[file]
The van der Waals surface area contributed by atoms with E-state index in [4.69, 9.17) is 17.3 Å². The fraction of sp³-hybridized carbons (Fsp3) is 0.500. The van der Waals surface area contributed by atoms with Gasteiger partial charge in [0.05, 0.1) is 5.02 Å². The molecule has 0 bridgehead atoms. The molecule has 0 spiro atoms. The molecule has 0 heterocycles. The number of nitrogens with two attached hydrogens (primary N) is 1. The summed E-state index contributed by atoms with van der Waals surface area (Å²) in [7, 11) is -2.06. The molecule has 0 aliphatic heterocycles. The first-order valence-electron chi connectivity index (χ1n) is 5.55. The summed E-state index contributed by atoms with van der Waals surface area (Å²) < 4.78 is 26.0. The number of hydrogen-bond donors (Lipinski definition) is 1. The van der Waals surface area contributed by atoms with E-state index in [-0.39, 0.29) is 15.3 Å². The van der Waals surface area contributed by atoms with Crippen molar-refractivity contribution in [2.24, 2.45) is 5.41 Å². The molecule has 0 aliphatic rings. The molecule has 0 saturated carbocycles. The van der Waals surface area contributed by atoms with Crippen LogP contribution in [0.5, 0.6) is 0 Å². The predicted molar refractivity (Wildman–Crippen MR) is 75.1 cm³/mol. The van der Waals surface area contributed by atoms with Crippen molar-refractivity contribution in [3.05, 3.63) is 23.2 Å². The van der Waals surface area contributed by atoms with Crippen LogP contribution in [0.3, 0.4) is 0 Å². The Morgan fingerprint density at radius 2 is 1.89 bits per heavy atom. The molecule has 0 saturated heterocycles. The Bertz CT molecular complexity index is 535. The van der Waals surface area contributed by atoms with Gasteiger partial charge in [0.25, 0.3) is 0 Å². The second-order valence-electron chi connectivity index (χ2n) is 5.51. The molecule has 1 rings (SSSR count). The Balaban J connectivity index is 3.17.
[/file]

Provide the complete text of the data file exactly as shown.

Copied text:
The van der Waals surface area contributed by atoms with E-state index in [4.69, 9.17) is 17.3 Å². The fraction of sp³-hybridized carbons (Fsp3) is 0.500. The van der Waals surface area contributed by atoms with Gasteiger partial charge in [0.05, 0.1) is 5.02 Å². The molecule has 0 bridgehead atoms. The molecule has 0 spiro atoms. The molecule has 0 heterocycles. The number of nitrogens with two attached hydrogens (primary N) is 1. The summed E-state index contributed by atoms with van der Waals surface area (Å²) in [7, 11) is -2.06. The molecule has 0 aliphatic heterocycles. The first-order valence-electron chi connectivity index (χ1n) is 5.55. The summed E-state index contributed by atoms with van der Waals surface area (Å²) < 4.78 is 26.0. The number of hydrogen-bond donors (Lipinski definition) is 1. The van der Waals surface area contributed by atoms with E-state index in [-0.39, 0.29) is 15.3 Å². The van der Waals surface area contributed by atoms with Crippen molar-refractivity contribution in [2.24, 2.45) is 5.41 Å². The molecule has 0 aliphatic rings. The molecule has 0 saturated carbocycles. The van der Waals surface area contributed by atoms with Crippen LogP contribution in [0.5, 0.6) is 0 Å². The predicted molar refractivity (Wildman–Crippen MR) is 75.1 cm³/mol. The van der Waals surface area contributed by atoms with Crippen molar-refractivity contribution in [3.05, 3.63) is 23.2 Å². The van der Waals surface area contributed by atoms with Crippen LogP contribution in [0.3, 0.4) is 0 Å². The Morgan fingerprint density at radius 2 is 1.89 bits per heavy atom. The molecule has 0 saturated heterocycles. The Bertz CT molecular complexity index is 535. The van der Waals surface area contributed by atoms with Gasteiger partial charge in [0.25, 0.3) is 0 Å². The second-order valence-electron chi connectivity index (χ2n) is 5.51. The molecule has 1 rings (SSSR count). The Balaban J connectivity index is 3.17.